In my model I have significant savings in non-tradable lighting and I have been modeling Ashrae allowance for non tradable area based on area being lit in base case and actually proposed design wattage and lighting power in the proposed case which is much lower.

Thanks

ARVINDER DANG, LEED? AP

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I agree with Carol. If your exterior lights are evenly placed along the wall, you may use the entire length to calculate allowances. This is to show compliance. In your energy model, your base line should be the same as the proposed design, because it is a non-tradable surface and you can't claim savings. Also you can't claim benefit for other categories that don't comply with the code.

Thanks,

Weixiu

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Arvinder,

I got the interpretation from one of the LEED reviewers. And I think it
agrees with how you show compliance for non-tradable surfaces.

Weixiu

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I am not a LEED reviewer but I agree with Arvinder's approach below. Model the actual exterior lighting design for the proposed model and use the maximum allowable exterior lighting for the baseline for each surface that is modeled for the proposed design. From the ASHRAE Standard 90.1-2004 and 2007 User's Manuals, p G-18:

"Other than cases where the lighting is exempted, credit may be taken for improvements in exterior lighting efficacy or wattage. If the proposed building does not have an exterior lighting application (for instance a parking lot that is not lighted), the baseline building shall not have the exterior lighting application either. If the lighting application exists, however, then the proposed building can take credit for a more efficient system."

To answer Robby's question, I agree with Carol Gardner that for an "illuminated wall" you should use the entire length of the wall to calculate the lighting power allowance for compliance with 9.4.5, even if you only have a single fixture in the center.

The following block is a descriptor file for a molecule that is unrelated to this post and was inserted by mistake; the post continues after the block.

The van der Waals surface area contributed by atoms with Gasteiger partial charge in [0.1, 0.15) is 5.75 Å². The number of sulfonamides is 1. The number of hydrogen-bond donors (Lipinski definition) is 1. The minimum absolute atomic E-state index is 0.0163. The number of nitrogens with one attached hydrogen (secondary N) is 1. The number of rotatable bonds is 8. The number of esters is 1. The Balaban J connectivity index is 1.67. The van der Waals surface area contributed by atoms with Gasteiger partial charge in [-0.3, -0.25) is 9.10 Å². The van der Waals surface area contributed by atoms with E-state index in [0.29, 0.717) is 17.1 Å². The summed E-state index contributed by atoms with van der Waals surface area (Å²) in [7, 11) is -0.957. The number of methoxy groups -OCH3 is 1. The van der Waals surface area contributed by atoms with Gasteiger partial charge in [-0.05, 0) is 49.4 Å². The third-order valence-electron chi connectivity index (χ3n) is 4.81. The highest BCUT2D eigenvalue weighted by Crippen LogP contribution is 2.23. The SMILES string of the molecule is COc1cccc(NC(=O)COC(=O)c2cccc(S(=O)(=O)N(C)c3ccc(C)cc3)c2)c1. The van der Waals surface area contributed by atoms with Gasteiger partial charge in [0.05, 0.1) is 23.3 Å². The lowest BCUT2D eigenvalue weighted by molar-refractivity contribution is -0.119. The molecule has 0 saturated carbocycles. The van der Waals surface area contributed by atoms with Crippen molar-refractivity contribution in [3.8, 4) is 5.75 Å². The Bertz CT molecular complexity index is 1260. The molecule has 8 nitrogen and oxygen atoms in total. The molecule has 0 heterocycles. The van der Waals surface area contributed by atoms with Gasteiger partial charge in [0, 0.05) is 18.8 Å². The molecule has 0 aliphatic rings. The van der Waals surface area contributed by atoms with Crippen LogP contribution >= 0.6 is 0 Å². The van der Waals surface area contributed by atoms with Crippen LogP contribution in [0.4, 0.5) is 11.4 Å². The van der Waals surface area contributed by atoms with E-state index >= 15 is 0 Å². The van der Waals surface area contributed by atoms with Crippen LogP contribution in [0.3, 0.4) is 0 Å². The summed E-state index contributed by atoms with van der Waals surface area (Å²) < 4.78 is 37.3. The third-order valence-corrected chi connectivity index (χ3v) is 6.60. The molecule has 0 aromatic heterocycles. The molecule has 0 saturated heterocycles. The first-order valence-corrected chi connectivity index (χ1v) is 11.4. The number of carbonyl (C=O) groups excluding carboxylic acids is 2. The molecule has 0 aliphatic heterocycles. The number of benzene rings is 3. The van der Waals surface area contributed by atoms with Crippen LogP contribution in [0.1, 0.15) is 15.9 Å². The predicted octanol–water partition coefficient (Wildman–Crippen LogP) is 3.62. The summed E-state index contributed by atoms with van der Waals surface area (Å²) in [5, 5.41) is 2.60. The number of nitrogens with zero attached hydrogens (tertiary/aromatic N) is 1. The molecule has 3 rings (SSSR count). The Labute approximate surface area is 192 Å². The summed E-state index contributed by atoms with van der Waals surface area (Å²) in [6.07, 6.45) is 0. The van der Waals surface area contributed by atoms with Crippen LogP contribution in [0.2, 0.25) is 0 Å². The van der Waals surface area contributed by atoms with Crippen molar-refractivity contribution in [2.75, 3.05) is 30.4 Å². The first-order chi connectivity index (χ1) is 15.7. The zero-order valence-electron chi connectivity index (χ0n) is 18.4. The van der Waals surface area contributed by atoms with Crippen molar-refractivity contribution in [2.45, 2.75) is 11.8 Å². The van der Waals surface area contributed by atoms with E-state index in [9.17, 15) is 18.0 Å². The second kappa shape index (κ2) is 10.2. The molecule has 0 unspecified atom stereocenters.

Regards,

William Bishop, EIT, LEED? AP

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Joined: 2011-09-30
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The intent of the standard seems to not allow lower non-tradable lighting
power in the proposed model compared to the baseline, because this would in
effect make it subject to trade off. Below is an abstract from 90.1 user
manual with the relevant text highlighted in red.

Exterior Building Lighting

Power (? 9.4.5)

The Standard specifies power limits for

many exterior lighting applications

including parking lots, walkways and

plazas, building entrances and exits,

canopies and overhangs and outdoor sales

areas. For these applications, an exterior

lighting power allowance is calculated for

the entire project and a lighting budget is

established.

provided for other lighting applications

such as building facades, automatic teller

machines, guard stations, drive through

windows and parking near retail

establishments, but these are use-it-or lose-

it allowances and no tradeoffs are

permitted. There is a 5% adder that may

be applied to the exterior lighting power

allowance.

Maria

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Joined: 2011-09-30
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If you go by ASHRAE?s definitions, a non-tradable surface

(LPD calculations for the following applications can be used only for the specific application and cannot be traded between surfaces or with other exterior lighting. The following allowances are in addition to any allowance otherwise permitted in the ?Tradable Surfaces? section of this table.)

If I am interpreting this correctly, this means that for a building to comply, you have to comply for each tradable surface considered. So for example if you have two illuminated facades 100 feet long, and you had 2W/lft on one of them and 5.5w/lft on the other, you would be in violation of this because they are not tradable (even though the overall average is below 5w/lft).